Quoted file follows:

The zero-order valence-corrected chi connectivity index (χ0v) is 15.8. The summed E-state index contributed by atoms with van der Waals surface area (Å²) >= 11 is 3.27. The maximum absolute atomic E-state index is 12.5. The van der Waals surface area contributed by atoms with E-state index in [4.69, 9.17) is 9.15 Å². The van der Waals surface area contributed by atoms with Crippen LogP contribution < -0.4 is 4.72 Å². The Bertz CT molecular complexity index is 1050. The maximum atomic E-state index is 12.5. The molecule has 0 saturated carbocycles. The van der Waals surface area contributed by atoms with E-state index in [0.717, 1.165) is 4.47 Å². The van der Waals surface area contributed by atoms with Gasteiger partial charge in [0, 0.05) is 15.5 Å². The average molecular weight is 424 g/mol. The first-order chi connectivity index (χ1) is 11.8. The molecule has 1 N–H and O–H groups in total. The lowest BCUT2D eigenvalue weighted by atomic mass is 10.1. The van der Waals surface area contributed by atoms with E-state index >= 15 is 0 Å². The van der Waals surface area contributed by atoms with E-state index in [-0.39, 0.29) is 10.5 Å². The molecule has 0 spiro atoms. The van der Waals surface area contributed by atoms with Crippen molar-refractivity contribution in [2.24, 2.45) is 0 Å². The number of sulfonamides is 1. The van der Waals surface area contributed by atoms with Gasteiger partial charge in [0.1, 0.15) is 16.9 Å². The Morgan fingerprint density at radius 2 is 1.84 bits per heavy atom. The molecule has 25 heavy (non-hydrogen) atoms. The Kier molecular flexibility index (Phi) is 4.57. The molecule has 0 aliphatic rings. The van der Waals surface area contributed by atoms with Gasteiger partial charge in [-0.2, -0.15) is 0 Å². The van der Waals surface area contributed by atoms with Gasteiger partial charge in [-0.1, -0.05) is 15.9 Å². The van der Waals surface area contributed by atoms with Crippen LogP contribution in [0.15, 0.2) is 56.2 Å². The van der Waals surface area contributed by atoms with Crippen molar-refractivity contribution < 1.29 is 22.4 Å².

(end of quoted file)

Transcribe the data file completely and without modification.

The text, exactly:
The zero-order valence-corrected chi connectivity index (χ0v) is 15.8. The summed E-state index contributed by atoms with van der Waals surface area (Å²) >= 11 is 3.27. The maximum absolute atomic E-state index is 12.5. The van der Waals surface area contributed by atoms with E-state index in [4.69, 9.17) is 9.15 Å². The van der Waals surface area contributed by atoms with Crippen LogP contribution < -0.4 is 4.72 Å². The Bertz CT molecular complexity index is 1050. The maximum atomic E-state index is 12.5. The molecule has 0 saturated carbocycles. The van der Waals surface area contributed by atoms with E-state index in [0.717, 1.165) is 4.47 Å². The van der Waals surface area contributed by atoms with Gasteiger partial charge in [0, 0.05) is 15.5 Å². The average molecular weight is 424 g/mol. The first-order chi connectivity index (χ1) is 11.8. The molecule has 1 N–H and O–H groups in total. The lowest BCUT2D eigenvalue weighted by atomic mass is 10.1. The van der Waals surface area contributed by atoms with E-state index >= 15 is 0 Å². The van der Waals surface area contributed by atoms with E-state index in [-0.39, 0.29) is 10.5 Å². The molecule has 0 spiro atoms. The van der Waals surface area contributed by atoms with Crippen molar-refractivity contribution in [2.24, 2.45) is 0 Å². The number of sulfonamides is 1. The van der Waals surface area contributed by atoms with Gasteiger partial charge in [0.1, 0.15) is 16.9 Å². The Morgan fingerprint density at radius 2 is 1.84 bits per heavy atom. The molecule has 25 heavy (non-hydrogen) atoms. The Kier molecular flexibility index (Phi) is 4.57. The molecule has 0 aliphatic rings. The van der Waals surface area contributed by atoms with Gasteiger partial charge in [-0.2, -0.15) is 0 Å². The van der Waals surface area contributed by atoms with Gasteiger partial charge in [-0.1, -0.05) is 15.9 Å². The van der Waals surface area contributed by atoms with Crippen LogP contribution in [0.15, 0.2) is 56.2 Å². The van der Waals surface area contributed by atoms with Crippen molar-refractivity contribution < 1.29 is 22.4 Å².